- Many energy service companies (ESCOs) in New York are overcharging customers, moving state regulators to enact new rules that either guarantee savings or require a portion of the energy to come from clean sources, when the alternative providers are delivering energy, Syracuse.com reports.
- The Public Service Commission is conducting "an immediate audit" of ESCOs and has prohibited new ESCO contracts with residential or small commercial customers unless they either guarantee savings or source at least 30% of the power from renewable sources.
- The Public Service Commission, within 60 days, plans to review services which may benefit customers, such as aggregation or efficiency, and will allow those "deemed beneficial to be offered following the prohibition."
About 20% of New York's residential customers get their energy from an independent company, and the state has determined some portion of those ESCOs are overcharging. So in an effort to protect consumers, as well as wring some environmental benefits out of it, regulators are putting a hold on new contracts, auditing the system and developing new rules.
"We have zero tolerance for these unscrupulous companies, whose business model is to prey on ratepayers with promises of lower energy costs only to deliver skyrocketing bills," Cuomo said in a statement. "These actions will root out these bad actors and protect New Yorkers from these unfair and dishonest tactics."
The Public Service Commission is conducting an audit of ESCOs and has blocked new contracts "unless they provide guaranteed cost savings, or at least 30 percent of the supply comes from renewable energy." Regulators also say they intend to strengthen the process for revoking ESCO eligibility to do business in New York, and instituted a "do not knock" rule to protect customers, similar to "do not call" provisions.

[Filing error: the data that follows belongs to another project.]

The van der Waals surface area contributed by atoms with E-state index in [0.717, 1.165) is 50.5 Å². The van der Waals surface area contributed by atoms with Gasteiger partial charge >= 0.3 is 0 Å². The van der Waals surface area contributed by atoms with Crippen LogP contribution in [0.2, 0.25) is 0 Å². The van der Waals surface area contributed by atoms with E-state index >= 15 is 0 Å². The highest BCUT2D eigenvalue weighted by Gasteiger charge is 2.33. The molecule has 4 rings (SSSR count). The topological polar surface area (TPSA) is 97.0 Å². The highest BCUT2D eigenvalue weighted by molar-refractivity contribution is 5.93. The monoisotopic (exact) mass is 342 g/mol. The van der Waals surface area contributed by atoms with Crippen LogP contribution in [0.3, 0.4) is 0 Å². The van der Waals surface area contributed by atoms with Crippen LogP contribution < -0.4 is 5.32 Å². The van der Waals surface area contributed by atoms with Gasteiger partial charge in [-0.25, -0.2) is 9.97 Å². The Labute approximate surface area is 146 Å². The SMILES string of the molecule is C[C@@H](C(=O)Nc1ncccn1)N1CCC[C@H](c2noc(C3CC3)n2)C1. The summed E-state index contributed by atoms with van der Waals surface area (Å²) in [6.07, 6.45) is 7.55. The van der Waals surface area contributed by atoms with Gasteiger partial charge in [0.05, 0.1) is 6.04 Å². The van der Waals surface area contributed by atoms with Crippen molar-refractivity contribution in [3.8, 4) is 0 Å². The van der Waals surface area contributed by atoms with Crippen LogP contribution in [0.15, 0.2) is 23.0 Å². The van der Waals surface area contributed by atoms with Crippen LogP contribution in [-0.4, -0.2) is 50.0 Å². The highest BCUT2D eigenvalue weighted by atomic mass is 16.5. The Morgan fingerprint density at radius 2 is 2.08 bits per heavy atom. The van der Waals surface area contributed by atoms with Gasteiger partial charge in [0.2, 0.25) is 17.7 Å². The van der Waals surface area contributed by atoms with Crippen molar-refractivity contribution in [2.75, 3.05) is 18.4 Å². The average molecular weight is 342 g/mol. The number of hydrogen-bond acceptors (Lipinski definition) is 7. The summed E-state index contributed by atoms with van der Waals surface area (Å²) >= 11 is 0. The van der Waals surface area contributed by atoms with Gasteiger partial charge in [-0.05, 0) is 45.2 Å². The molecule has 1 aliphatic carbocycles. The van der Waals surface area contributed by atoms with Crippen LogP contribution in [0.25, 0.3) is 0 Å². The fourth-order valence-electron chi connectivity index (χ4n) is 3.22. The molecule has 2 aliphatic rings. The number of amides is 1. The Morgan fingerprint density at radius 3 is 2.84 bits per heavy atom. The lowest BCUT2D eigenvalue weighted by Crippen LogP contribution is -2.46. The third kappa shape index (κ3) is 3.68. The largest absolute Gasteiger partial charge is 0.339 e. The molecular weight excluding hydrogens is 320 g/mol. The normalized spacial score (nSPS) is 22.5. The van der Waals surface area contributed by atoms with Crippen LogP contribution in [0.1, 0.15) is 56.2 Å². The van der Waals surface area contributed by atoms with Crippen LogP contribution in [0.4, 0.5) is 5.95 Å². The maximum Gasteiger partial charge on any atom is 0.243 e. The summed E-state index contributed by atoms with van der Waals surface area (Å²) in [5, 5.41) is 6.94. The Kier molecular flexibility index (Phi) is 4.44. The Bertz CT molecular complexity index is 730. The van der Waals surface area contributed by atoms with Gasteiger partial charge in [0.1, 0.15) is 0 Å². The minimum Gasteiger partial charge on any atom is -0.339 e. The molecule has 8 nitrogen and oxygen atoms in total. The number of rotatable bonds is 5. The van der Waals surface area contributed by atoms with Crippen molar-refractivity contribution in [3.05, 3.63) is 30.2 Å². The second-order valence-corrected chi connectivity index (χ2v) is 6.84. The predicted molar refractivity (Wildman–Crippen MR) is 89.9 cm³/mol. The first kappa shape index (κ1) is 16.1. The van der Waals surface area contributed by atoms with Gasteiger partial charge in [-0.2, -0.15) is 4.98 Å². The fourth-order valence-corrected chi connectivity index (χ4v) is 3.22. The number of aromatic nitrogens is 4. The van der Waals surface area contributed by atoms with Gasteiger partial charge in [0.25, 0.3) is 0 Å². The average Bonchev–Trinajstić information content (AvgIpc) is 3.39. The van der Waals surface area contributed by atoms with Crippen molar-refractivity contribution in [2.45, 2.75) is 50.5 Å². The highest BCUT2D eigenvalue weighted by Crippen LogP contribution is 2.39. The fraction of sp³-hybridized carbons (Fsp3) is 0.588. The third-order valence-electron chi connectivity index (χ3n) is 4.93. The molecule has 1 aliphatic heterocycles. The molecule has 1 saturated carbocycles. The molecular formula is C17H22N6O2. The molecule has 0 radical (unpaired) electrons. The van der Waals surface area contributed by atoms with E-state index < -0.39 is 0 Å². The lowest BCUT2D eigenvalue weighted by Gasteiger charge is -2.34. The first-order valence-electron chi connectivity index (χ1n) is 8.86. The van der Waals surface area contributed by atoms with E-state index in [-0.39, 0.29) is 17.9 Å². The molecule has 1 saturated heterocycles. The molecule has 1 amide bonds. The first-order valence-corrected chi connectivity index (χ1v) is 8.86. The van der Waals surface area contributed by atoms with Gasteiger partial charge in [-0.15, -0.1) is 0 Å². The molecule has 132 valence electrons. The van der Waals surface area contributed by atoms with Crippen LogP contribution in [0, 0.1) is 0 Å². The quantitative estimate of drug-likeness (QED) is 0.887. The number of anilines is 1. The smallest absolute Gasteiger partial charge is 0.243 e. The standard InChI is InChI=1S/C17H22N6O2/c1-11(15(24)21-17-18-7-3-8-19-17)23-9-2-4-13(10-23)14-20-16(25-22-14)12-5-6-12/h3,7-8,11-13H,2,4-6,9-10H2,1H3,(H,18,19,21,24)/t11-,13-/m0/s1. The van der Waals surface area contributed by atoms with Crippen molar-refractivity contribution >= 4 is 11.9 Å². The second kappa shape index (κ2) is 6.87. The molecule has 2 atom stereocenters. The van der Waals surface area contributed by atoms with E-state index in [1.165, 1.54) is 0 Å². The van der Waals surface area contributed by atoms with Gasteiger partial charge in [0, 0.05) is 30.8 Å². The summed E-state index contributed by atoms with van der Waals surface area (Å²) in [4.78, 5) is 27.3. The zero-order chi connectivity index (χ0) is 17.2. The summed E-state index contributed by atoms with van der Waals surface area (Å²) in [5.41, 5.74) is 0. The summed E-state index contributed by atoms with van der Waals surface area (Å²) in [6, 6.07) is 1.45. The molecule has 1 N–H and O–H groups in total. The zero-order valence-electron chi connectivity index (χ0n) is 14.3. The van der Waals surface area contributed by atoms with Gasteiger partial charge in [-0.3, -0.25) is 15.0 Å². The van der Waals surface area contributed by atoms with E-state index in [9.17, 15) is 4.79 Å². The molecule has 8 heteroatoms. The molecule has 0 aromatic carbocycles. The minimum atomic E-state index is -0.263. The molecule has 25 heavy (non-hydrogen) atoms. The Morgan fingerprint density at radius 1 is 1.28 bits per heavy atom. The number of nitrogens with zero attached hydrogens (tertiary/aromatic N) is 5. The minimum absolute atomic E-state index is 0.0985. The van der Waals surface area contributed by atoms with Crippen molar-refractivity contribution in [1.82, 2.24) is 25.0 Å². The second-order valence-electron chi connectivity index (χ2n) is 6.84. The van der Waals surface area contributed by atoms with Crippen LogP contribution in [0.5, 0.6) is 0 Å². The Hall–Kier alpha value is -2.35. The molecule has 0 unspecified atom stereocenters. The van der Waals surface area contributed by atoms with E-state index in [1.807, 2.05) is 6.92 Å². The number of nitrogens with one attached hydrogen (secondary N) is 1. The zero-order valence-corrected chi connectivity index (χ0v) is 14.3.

"A company's ability to do business in New York will be revoked if they ignore local solicitation rules regulating door-to-door selling at a residence or place of business," the PSC said.
The PSC will also consider whether its financial penalty authority, which allows for a penalty of up to $100,000 a day per violation, should be applied to ESCOs, and whether the companies should be required to post performance bonds to be used for penalties or refunds.
Regulators are also considering extending the time by which a residential consumer can cancel the contract with a company after the contract has been received.
The changes follow a review of the system, which revealed significant overcharging in some instances. The PSC said it found:
- Four companies in the Hudson Valley charged more than double what Central Hudson charged for electricity, and another charged triple the utility rate for natural gas;
- a New York City company charged more than triple Con Edison's rate for electricity and several companies were charging more than double the utility rate for natural gas;
- several ESCOs in Upstate New York charged more than double the National Grid's electric rate;
- and, a variable rate plan of a company in the Finger Lakes region was eight times what Rochester Gas & Electric charged for electricity.